الدستورية والديمقراطية

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Cambridge University Press, Jul 30, 1993 - Philosophy - 359 pages
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The eleven essays in this volume, supplemented by an editorial introduction, center around three overlapping problems. First, why would a society want to limit its own sovereign power by imposing constitutional constraints on democratic decision-making? Second, what are the contributions of democracy and constitutions to efficient government? Third, what are the relations among democracy, constitutionalism, and private property? This comprehensive discussion of the problems inherent in constitutional democracy will be of interest to students in a variety of social sciences. It illuminates particularly the current efforts of many countries, especially in Latin America, to establish stable democratic regimes.
 

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Contents

Notes on contributors
vii
Introduction
1
Gag rules or the politics of omission
19
Democracy as a contingent outcome of conflicts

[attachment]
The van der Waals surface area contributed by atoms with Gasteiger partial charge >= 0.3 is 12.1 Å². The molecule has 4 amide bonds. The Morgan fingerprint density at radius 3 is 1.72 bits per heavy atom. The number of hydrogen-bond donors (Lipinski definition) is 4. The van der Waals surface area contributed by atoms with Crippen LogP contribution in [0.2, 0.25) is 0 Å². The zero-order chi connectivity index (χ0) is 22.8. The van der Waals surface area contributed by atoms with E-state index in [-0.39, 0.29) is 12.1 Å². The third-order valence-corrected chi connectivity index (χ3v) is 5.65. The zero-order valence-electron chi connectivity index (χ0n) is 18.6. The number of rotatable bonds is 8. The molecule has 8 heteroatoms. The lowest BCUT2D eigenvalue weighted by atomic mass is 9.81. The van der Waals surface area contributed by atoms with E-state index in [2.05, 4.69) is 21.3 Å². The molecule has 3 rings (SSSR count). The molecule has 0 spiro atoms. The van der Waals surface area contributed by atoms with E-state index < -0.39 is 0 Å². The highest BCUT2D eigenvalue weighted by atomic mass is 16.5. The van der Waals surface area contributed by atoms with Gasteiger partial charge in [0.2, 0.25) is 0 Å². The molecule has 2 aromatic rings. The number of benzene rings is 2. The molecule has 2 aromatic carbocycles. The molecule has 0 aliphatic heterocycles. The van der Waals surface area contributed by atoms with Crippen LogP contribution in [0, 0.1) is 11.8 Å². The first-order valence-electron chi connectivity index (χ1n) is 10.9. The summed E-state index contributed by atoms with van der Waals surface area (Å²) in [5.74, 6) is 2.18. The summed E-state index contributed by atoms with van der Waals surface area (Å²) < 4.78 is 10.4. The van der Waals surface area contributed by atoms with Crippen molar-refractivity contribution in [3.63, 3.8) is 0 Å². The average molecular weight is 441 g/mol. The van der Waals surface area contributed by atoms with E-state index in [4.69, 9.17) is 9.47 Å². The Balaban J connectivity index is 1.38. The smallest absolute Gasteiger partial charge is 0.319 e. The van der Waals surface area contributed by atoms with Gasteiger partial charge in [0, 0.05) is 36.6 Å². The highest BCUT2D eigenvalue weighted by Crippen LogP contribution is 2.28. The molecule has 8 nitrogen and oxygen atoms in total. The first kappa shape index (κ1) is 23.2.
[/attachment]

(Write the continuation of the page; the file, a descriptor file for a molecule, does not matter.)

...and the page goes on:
59
Consequences of constitutional choice reflections on Tocqueville
81
Liberal constitutionalism and its critics Carl Schmitt and Max Weber
103
Democracy and the rule of law some historical experiences of contradictions in the striving for good government
131
Neofederalism?
153
Precommitment and the paradox of democracy
195
American constitutionalism and the paradox of private property
241
From liberal constitutionalism to corporate pluralism the conflict over the enabling acts in Norway after the Second World War and the subsequent c...
275
Arguments for constitutional choice reflections on the transition to socialism
303
Constitutions and democracies an epilogue
327
Index
357
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About the author (1993)

Jon Elster is Professor and Chaire de Rationalite et Sciences Sociales at the College de France. A fellow of the American Academy of Arts and Sciences and Corresponding Fellow of the British Academy, he is a recipient of fellowships from The John Simon Guggenheim Foundation and the Russell Sage Foundation, among many others. Dr Elster has taught at the University of Chicago and Columbia University and has held visiting professorships at many universities in the United States and in Europe. He is the author and editor of thirty-four books, most recently Closing the Books: Transitional Justice in Historical Perspective, Elementary Social Science from an Advanced Standpoint, and Retribution and Restitution in the Transition to Democracy.

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